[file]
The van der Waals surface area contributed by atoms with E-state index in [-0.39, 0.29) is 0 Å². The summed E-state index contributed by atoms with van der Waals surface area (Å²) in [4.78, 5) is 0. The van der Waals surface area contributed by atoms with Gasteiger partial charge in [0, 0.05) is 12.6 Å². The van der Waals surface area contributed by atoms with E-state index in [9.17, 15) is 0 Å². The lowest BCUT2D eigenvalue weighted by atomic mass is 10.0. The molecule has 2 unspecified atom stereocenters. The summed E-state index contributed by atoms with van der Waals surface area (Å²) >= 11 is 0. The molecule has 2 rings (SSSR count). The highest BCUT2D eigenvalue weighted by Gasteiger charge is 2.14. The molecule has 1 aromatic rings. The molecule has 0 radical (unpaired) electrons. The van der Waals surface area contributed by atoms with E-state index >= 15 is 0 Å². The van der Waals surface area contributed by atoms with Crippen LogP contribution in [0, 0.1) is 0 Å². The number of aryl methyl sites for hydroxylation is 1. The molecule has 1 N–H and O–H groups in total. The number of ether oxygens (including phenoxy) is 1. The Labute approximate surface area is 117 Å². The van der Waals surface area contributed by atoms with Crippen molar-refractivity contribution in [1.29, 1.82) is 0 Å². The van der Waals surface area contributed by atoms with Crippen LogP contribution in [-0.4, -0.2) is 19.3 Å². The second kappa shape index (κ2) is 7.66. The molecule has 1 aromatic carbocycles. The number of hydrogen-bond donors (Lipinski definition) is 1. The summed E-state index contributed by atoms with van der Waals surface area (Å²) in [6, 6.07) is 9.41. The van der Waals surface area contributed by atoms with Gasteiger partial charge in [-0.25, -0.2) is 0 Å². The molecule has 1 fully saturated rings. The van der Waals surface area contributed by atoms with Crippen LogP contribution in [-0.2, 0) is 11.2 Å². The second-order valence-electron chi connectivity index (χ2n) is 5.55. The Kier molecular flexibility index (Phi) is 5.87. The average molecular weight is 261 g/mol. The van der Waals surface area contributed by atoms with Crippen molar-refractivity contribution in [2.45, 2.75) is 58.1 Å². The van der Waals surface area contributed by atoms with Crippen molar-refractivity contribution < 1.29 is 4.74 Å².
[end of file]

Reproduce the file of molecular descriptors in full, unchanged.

The van der Waals surface area contributed by atoms with E-state index in [-0.39, 0.29) is 0 Å². The summed E-state index contributed by atoms with van der Waals surface area (Å²) in [4.78, 5) is 0. The van der Waals surface area contributed by atoms with Gasteiger partial charge in [0, 0.05) is 12.6 Å². The van der Waals surface area contributed by atoms with E-state index in [9.17, 15) is 0 Å². The lowest BCUT2D eigenvalue weighted by atomic mass is 10.0. The molecule has 2 unspecified atom stereocenters. The summed E-state index contributed by atoms with van der Waals surface area (Å²) >= 11 is 0. The molecule has 2 rings (SSSR count). The highest BCUT2D eigenvalue weighted by Gasteiger charge is 2.14. The molecule has 1 aromatic rings. The molecule has 0 radical (unpaired) electrons. The van der Waals surface area contributed by atoms with E-state index >= 15 is 0 Å². The van der Waals surface area contributed by atoms with Crippen LogP contribution in [0, 0.1) is 0 Å². The number of aryl methyl sites for hydroxylation is 1. The molecule has 1 N–H and O–H groups in total. The number of ether oxygens (including phenoxy) is 1. The Labute approximate surface area is 117 Å². The van der Waals surface area contributed by atoms with Crippen molar-refractivity contribution in [1.29, 1.82) is 0 Å². The van der Waals surface area contributed by atoms with Crippen LogP contribution in [-0.4, -0.2) is 19.3 Å². The second kappa shape index (κ2) is 7.66. The molecule has 1 aromatic carbocycles. The number of hydrogen-bond donors (Lipinski definition) is 1. The summed E-state index contributed by atoms with van der Waals surface area (Å²) in [6, 6.07) is 9.41. The van der Waals surface area contributed by atoms with Gasteiger partial charge in [-0.25, -0.2) is 0 Å². The molecule has 1 fully saturated rings. The van der Waals surface area contributed by atoms with Crippen LogP contribution in [-0.2, 0) is 11.2 Å². The second-order valence-electron chi connectivity index (χ2n) is 5.55. The Kier molecular flexibility index (Phi) is 5.87. The average molecular weight is 261 g/mol. The van der Waals surface area contributed by atoms with Crippen molar-refractivity contribution in [2.45, 2.75) is 58.1 Å². The van der Waals surface area contributed by atoms with Crippen molar-refractivity contribution < 1.29 is 4.74 Å².